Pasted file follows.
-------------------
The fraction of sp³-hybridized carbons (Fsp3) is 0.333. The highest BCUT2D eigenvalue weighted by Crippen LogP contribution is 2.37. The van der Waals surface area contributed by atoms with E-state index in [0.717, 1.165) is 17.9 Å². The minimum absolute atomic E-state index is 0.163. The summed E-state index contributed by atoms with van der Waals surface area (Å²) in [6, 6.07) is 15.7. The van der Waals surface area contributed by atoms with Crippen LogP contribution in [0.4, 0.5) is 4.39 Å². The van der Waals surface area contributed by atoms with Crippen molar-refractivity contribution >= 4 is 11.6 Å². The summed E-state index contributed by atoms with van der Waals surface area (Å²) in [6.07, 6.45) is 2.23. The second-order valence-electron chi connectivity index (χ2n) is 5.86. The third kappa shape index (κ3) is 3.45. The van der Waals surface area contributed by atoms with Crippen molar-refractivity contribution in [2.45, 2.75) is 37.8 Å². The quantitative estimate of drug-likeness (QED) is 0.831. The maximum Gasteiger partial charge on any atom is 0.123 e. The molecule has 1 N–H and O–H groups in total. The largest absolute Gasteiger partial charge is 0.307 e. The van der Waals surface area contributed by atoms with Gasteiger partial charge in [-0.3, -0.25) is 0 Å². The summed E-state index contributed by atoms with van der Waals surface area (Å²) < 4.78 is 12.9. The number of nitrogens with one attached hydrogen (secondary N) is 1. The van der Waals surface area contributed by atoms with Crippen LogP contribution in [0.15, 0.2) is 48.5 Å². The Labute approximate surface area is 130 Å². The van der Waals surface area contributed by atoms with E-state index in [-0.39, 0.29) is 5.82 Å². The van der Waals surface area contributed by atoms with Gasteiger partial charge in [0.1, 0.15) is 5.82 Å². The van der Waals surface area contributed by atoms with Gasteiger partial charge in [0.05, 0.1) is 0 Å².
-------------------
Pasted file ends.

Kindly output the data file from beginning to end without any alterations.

The fraction of sp³-hybridized carbons (Fsp3) is 0.333. The highest BCUT2D eigenvalue weighted by Crippen LogP contribution is 2.37. The van der Waals surface area contributed by atoms with E-state index in [0.717, 1.165) is 17.9 Å². The minimum absolute atomic E-state index is 0.163. The summed E-state index contributed by atoms with van der Waals surface area (Å²) in [6, 6.07) is 15.7. The van der Waals surface area contributed by atoms with Crippen LogP contribution in [0.4, 0.5) is 4.39 Å². The van der Waals surface area contributed by atoms with Crippen molar-refractivity contribution >= 4 is 11.6 Å². The summed E-state index contributed by atoms with van der Waals surface area (Å²) in [6.07, 6.45) is 2.23. The second-order valence-electron chi connectivity index (χ2n) is 5.86. The third kappa shape index (κ3) is 3.45. The van der Waals surface area contributed by atoms with Crippen molar-refractivity contribution in [2.45, 2.75) is 37.8 Å². The quantitative estimate of drug-likeness (QED) is 0.831. The maximum Gasteiger partial charge on any atom is 0.123 e. The molecule has 1 N–H and O–H groups in total. The largest absolute Gasteiger partial charge is 0.307 e. The van der Waals surface area contributed by atoms with Gasteiger partial charge in [-0.3, -0.25) is 0 Å². The summed E-state index contributed by atoms with van der Waals surface area (Å²) < 4.78 is 12.9. The number of nitrogens with one attached hydrogen (secondary N) is 1. The van der Waals surface area contributed by atoms with Crippen LogP contribution in [0.15, 0.2) is 48.5 Å². The Labute approximate surface area is 130 Å². The van der Waals surface area contributed by atoms with E-state index in [-0.39, 0.29) is 5.82 Å². The van der Waals surface area contributed by atoms with Gasteiger partial charge in [0.1, 0.15) is 5.82 Å². The van der Waals surface area contributed by atoms with Gasteiger partial charge in [0.05, 0.1) is 0 Å².